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Courts and Churches—Interfering in Some Ways But Not Others

Not everything a church does to a pastor is outside the reach of the court. That is a recent lesson church officials learned in a case out of Ohio federal court dealing with the ecclesiastical abstention doctrine. Also known as the church autonomy doctrine, this is the principle that civil courts will stay out of the doctrinal and important decisions a church makes, such as the decision to fire a pastor or remove a parishioner from membership. This case, Barrow v. Living Word Church, et al.,1 is an interesting twist on the doctrine, and serves as a word of caution for churches.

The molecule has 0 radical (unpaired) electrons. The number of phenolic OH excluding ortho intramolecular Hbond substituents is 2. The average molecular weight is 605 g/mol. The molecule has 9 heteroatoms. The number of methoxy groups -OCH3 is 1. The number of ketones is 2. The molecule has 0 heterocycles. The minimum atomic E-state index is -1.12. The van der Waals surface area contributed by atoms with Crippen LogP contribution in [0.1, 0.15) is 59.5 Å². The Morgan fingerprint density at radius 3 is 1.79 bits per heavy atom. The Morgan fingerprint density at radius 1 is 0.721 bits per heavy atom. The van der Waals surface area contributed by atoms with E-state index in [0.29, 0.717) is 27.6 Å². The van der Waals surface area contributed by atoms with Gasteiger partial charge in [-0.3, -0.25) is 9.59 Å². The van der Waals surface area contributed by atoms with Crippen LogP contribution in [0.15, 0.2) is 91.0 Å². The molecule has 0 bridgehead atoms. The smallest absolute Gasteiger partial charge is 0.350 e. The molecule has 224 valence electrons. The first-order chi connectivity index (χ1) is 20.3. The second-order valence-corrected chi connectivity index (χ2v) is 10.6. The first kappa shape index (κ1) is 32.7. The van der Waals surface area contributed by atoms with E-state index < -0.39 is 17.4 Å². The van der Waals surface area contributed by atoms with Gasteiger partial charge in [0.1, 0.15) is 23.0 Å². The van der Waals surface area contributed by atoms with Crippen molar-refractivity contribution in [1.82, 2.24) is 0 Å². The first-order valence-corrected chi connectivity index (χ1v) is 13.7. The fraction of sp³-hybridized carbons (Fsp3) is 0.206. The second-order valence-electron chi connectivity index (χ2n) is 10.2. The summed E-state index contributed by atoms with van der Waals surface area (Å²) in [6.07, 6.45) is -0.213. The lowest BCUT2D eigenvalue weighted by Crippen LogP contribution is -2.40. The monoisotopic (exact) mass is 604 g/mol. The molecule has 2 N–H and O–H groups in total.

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Part 1: Is it Even Possible?

Little Ones to Him BelongTheresa, you and I regularly consult with organizations that are dealing with abuse and trauma. In this thread I would like to focus on the accused – the perpetrator, or alleged perpetrator. What should our stance be for restoration? 

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Practical Ways for Your Church to Respond to an Allegation of Child Abuse

church buildingOne of the hardest things your church may ever deal with is an allegation of child sexual abuse. These allegations create responsibilities for reporting to law enforcement, for ministering to people who are hurt, evaluating child safety procedures that are in place, interacting with media, dealing with offenders, considering legal issues, and other tough challenges.

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